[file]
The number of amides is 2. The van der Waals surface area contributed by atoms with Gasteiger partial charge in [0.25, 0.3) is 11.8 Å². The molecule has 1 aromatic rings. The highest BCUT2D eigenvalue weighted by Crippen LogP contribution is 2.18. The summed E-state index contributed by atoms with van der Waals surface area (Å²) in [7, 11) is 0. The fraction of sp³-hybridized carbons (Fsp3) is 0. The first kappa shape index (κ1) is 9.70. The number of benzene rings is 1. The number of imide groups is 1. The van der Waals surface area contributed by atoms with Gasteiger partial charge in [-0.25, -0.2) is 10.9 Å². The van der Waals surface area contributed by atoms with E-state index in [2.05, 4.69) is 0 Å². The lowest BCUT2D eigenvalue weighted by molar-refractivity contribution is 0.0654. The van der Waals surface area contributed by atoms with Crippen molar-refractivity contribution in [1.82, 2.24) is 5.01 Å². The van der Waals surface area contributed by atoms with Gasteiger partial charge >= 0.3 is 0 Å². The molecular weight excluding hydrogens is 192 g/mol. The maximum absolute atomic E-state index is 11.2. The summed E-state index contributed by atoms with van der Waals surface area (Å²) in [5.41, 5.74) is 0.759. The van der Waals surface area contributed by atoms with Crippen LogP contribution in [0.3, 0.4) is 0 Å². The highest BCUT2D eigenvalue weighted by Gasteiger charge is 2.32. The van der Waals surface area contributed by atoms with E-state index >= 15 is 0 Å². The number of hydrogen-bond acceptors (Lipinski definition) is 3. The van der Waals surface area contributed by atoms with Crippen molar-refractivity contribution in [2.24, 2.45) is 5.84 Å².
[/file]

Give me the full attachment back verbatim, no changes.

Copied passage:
The number of amides is 2. The van der Waals surface area contributed by atoms with Gasteiger partial charge in [0.25, 0.3) is 11.8 Å². The molecule has 1 aromatic rings. The highest BCUT2D eigenvalue weighted by Crippen LogP contribution is 2.18. The summed E-state index contributed by atoms with van der Waals surface area (Å²) in [7, 11) is 0. The fraction of sp³-hybridized carbons (Fsp3) is 0. The first kappa shape index (κ1) is 9.70. The number of benzene rings is 1. The number of imide groups is 1. The van der Waals surface area contributed by atoms with Gasteiger partial charge in [-0.25, -0.2) is 10.9 Å². The van der Waals surface area contributed by atoms with E-state index in [2.05, 4.69) is 0 Å². The lowest BCUT2D eigenvalue weighted by molar-refractivity contribution is 0.0654. The van der Waals surface area contributed by atoms with Crippen molar-refractivity contribution in [1.82, 2.24) is 5.01 Å². The van der Waals surface area contributed by atoms with Gasteiger partial charge >= 0.3 is 0 Å². The molecular weight excluding hydrogens is 192 g/mol. The maximum absolute atomic E-state index is 11.2. The summed E-state index contributed by atoms with van der Waals surface area (Å²) in [5.41, 5.74) is 0.759. The van der Waals surface area contributed by atoms with Crippen LogP contribution in [0.3, 0.4) is 0 Å². The highest BCUT2D eigenvalue weighted by Gasteiger charge is 2.32. The van der Waals surface area contributed by atoms with E-state index >= 15 is 0 Å². The number of hydrogen-bond acceptors (Lipinski definition) is 3. The van der Waals surface area contributed by atoms with Crippen molar-refractivity contribution in [2.24, 2.45) is 5.84 Å².